On Monday, the government of the Philippines announced a plan to require all smartphones sold in the country to include a Bluetooth-enabled device that will allow the owners to activate their phones and turn them off at will.
The move comes as the country struggles with the rise of the country’s smartphone boom.
In addition to the proposed law, the Philippines is considering a ban on all cellphones in public places.
According to the government, there are roughly 20 million mobile phone users in the Philippines.
The Philippine government says that it wants to eliminate the risk of accidental activation.
However, many users have expressed frustration with the government’s decision.
They say they have to activate the phones themselves to turn them on.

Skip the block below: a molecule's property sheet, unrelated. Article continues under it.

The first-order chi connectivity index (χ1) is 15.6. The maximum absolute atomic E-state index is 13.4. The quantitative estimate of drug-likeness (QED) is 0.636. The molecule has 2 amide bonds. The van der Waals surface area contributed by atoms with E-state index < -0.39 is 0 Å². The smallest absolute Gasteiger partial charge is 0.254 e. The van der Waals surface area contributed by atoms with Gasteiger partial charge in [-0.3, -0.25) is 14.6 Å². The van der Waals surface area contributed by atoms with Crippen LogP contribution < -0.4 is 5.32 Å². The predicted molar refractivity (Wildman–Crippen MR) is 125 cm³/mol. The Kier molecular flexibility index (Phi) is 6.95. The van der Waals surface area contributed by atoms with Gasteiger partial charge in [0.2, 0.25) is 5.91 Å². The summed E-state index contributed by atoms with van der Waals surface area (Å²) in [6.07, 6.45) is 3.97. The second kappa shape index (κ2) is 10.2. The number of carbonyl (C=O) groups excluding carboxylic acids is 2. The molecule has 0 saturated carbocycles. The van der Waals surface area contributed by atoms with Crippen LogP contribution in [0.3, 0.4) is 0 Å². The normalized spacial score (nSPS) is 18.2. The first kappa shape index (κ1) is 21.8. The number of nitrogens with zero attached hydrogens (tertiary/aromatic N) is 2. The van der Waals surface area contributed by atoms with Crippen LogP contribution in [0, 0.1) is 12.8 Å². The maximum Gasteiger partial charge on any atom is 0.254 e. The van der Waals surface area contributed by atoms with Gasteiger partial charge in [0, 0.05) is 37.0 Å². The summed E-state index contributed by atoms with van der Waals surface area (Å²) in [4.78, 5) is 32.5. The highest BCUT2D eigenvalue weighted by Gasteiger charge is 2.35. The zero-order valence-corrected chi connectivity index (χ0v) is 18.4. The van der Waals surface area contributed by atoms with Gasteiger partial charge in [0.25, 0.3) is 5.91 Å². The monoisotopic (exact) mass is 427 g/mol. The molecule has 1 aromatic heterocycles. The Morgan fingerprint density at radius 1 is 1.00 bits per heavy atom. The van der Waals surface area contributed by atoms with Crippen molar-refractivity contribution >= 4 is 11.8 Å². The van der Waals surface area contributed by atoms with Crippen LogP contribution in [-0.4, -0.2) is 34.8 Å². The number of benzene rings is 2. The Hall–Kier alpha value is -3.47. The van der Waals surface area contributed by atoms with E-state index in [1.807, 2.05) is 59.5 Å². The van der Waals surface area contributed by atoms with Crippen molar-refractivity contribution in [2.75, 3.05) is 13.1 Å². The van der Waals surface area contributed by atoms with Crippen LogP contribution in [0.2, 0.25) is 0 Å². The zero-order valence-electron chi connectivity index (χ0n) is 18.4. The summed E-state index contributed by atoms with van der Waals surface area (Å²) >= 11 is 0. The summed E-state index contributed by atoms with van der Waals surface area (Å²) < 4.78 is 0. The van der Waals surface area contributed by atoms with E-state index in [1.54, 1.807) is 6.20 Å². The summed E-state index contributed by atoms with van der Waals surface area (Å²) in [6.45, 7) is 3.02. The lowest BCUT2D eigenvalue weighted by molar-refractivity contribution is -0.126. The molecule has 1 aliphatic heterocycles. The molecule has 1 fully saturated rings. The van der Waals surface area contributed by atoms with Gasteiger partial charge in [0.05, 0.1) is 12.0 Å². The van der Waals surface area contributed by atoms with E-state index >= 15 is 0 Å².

“If they are going to introduce such a law, why would they put the responsibility on the phones?” said Ramon Pilar, a Filipina who is studying business management at the University of the Andes.
“It’s not something I want to do.
Why would I want the responsibility of the phones to fall on my shoulders?”
A lot of the users are not satisfied with the technology behind the phones, however.
They are worried that they will be charged a hefty fine if they do not activate the device.
Some of the reasons for not activating the phones include the fact that they are not Bluetooth-capable, they are often connected to other devices, or they can be easily disassembled.
But some users say that the device is an essential part of their daily routine.
As Filipinos begin to migrate to the smartphone era, the issue of mobile phones in public spaces is expected to become an issue.
A new survey by the University Of The Andes shows that about 20 percent of Filipinos say they would be willing to pay more for a smartphone than they do for a television set.